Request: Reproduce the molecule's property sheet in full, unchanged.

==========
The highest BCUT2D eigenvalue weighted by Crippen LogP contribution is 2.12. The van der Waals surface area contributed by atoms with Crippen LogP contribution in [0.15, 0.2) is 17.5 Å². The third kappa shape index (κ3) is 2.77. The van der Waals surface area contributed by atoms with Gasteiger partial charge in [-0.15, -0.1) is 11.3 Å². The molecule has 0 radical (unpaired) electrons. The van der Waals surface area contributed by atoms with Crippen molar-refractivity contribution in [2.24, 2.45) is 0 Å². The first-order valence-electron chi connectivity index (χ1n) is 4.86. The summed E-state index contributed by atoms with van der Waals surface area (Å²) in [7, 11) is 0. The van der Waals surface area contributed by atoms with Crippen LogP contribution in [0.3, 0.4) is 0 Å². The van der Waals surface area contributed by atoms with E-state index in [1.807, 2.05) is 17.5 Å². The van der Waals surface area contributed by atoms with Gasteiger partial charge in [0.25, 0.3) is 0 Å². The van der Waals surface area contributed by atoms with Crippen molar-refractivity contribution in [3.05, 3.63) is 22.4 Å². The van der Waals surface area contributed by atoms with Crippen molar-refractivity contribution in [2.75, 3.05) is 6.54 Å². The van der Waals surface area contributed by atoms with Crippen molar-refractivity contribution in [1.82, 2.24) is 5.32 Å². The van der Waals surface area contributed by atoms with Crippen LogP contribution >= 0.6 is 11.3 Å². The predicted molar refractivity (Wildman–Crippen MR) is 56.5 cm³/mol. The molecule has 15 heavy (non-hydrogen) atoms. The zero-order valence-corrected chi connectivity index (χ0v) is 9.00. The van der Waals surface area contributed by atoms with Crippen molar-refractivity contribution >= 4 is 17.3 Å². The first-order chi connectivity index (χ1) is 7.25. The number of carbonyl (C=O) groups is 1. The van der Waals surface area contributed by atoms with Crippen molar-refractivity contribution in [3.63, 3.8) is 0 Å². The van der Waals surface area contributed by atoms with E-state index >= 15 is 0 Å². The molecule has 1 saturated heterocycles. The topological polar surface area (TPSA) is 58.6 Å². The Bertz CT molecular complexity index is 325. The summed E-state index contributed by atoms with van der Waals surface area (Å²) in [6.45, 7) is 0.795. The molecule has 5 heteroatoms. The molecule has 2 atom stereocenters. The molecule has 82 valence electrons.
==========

The highest BCUT2D eigenvalue weighted by Crippen LogP contribution is 2.12. The van der Waals surface area contributed by atoms with Crippen LogP contribution in [0.15, 0.2) is 17.5 Å². The third kappa shape index (κ3) is 2.77. The van der Waals surface area contributed by atoms with Gasteiger partial charge in [-0.15, -0.1) is 11.3 Å². The molecule has 0 radical (unpaired) electrons. The van der Waals surface area contributed by atoms with Crippen molar-refractivity contribution in [2.24, 2.45) is 0 Å². The first-order valence-electron chi connectivity index (χ1n) is 4.86. The summed E-state index contributed by atoms with van der Waals surface area (Å²) in [7, 11) is 0. The van der Waals surface area contributed by atoms with Crippen LogP contribution in [0.3, 0.4) is 0 Å². The van der Waals surface area contributed by atoms with E-state index in [1.807, 2.05) is 17.5 Å². The van der Waals surface area contributed by atoms with Gasteiger partial charge in [0.25, 0.3) is 0 Å². The van der Waals surface area contributed by atoms with Crippen molar-refractivity contribution in [3.05, 3.63) is 22.4 Å². The van der Waals surface area contributed by atoms with Crippen molar-refractivity contribution in [2.75, 3.05) is 6.54 Å². The van der Waals surface area contributed by atoms with Crippen molar-refractivity contribution in [1.82, 2.24) is 5.32 Å². The van der Waals surface area contributed by atoms with Crippen LogP contribution >= 0.6 is 11.3 Å². The predicted molar refractivity (Wildman–Crippen MR) is 56.5 cm³/mol. The molecule has 15 heavy (non-hydrogen) atoms. The zero-order valence-corrected chi connectivity index (χ0v) is 9.00. The van der Waals surface area contributed by atoms with Crippen molar-refractivity contribution >= 4 is 17.3 Å². The first-order chi connectivity index (χ1) is 7.25. The number of carbonyl (C=O) groups is 1. The van der Waals surface area contributed by atoms with Crippen molar-refractivity contribution in [3.63, 3.8) is 0 Å². The van der Waals surface area contributed by atoms with E-state index >= 15 is 0 Å². The molecule has 1 saturated heterocycles. The topological polar surface area (TPSA) is 58.6 Å². The Bertz CT molecular complexity index is 325. The summed E-state index contributed by atoms with van der Waals surface area (Å²) in [6.45, 7) is 0.795. The molecule has 5 heteroatoms. The molecule has 2 atom stereocenters. The molecule has 82 valence electrons.